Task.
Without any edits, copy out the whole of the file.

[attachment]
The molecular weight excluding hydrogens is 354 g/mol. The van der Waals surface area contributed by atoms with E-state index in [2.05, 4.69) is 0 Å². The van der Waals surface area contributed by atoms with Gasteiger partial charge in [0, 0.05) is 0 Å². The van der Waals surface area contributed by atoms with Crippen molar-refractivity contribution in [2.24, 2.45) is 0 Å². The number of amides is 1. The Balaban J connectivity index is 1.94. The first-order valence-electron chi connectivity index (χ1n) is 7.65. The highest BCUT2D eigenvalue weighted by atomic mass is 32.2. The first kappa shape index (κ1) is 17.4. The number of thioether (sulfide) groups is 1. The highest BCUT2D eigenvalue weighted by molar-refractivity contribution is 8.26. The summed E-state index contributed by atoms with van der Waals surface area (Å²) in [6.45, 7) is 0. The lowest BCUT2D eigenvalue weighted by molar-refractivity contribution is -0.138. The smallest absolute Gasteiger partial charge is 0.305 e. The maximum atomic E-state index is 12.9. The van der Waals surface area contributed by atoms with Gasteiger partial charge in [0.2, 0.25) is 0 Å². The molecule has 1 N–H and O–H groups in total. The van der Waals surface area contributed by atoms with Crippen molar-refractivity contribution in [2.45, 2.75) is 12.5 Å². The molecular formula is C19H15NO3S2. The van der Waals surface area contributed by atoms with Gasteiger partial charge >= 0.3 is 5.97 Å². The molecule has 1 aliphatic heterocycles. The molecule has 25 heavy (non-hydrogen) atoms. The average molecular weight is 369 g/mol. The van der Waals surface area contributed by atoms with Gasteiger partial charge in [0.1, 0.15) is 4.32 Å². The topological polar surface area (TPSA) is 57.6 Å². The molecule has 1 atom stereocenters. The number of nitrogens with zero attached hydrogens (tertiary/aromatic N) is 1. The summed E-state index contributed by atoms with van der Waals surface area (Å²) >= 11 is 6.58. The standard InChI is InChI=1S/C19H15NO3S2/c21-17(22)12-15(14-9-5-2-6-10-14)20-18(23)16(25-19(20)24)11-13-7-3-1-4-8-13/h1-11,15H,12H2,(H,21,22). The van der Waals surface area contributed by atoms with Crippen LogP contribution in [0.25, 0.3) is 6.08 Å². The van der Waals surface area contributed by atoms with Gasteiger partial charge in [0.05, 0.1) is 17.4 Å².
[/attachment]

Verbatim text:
The molecular weight excluding hydrogens is 354 g/mol. The van der Waals surface area contributed by atoms with E-state index in [2.05, 4.69) is 0 Å². The van der Waals surface area contributed by atoms with Gasteiger partial charge in [0, 0.05) is 0 Å². The van der Waals surface area contributed by atoms with Crippen molar-refractivity contribution in [2.24, 2.45) is 0 Å². The number of amides is 1. The Balaban J connectivity index is 1.94. The first-order valence-electron chi connectivity index (χ1n) is 7.65. The highest BCUT2D eigenvalue weighted by atomic mass is 32.2. The first kappa shape index (κ1) is 17.4. The number of thioether (sulfide) groups is 1. The highest BCUT2D eigenvalue weighted by molar-refractivity contribution is 8.26. The summed E-state index contributed by atoms with van der Waals surface area (Å²) in [6.45, 7) is 0. The lowest BCUT2D eigenvalue weighted by molar-refractivity contribution is -0.138. The smallest absolute Gasteiger partial charge is 0.305 e. The maximum atomic E-state index is 12.9. The van der Waals surface area contributed by atoms with Gasteiger partial charge in [0.2, 0.25) is 0 Å². The molecule has 1 N–H and O–H groups in total. The van der Waals surface area contributed by atoms with Crippen molar-refractivity contribution in [2.45, 2.75) is 12.5 Å². The molecular formula is C19H15NO3S2. The van der Waals surface area contributed by atoms with Gasteiger partial charge >= 0.3 is 5.97 Å². The molecule has 1 aliphatic heterocycles. The molecule has 25 heavy (non-hydrogen) atoms. The average molecular weight is 369 g/mol. The van der Waals surface area contributed by atoms with Gasteiger partial charge in [0.1, 0.15) is 4.32 Å². The topological polar surface area (TPSA) is 57.6 Å². The molecule has 1 atom stereocenters. The number of nitrogens with zero attached hydrogens (tertiary/aromatic N) is 1. The summed E-state index contributed by atoms with van der Waals surface area (Å²) >= 11 is 6.58. The standard InChI is InChI=1S/C19H15NO3S2/c21-17(22)12-15(14-9-5-2-6-10-14)20-18(23)16(25-19(20)24)11-13-7-3-1-4-8-13/h1-11,15H,12H2,(H,21,22). The van der Waals surface area contributed by atoms with Crippen LogP contribution in [0.25, 0.3) is 6.08 Å². The van der Waals surface area contributed by atoms with Gasteiger partial charge in [0.05, 0.1) is 17.4 Å².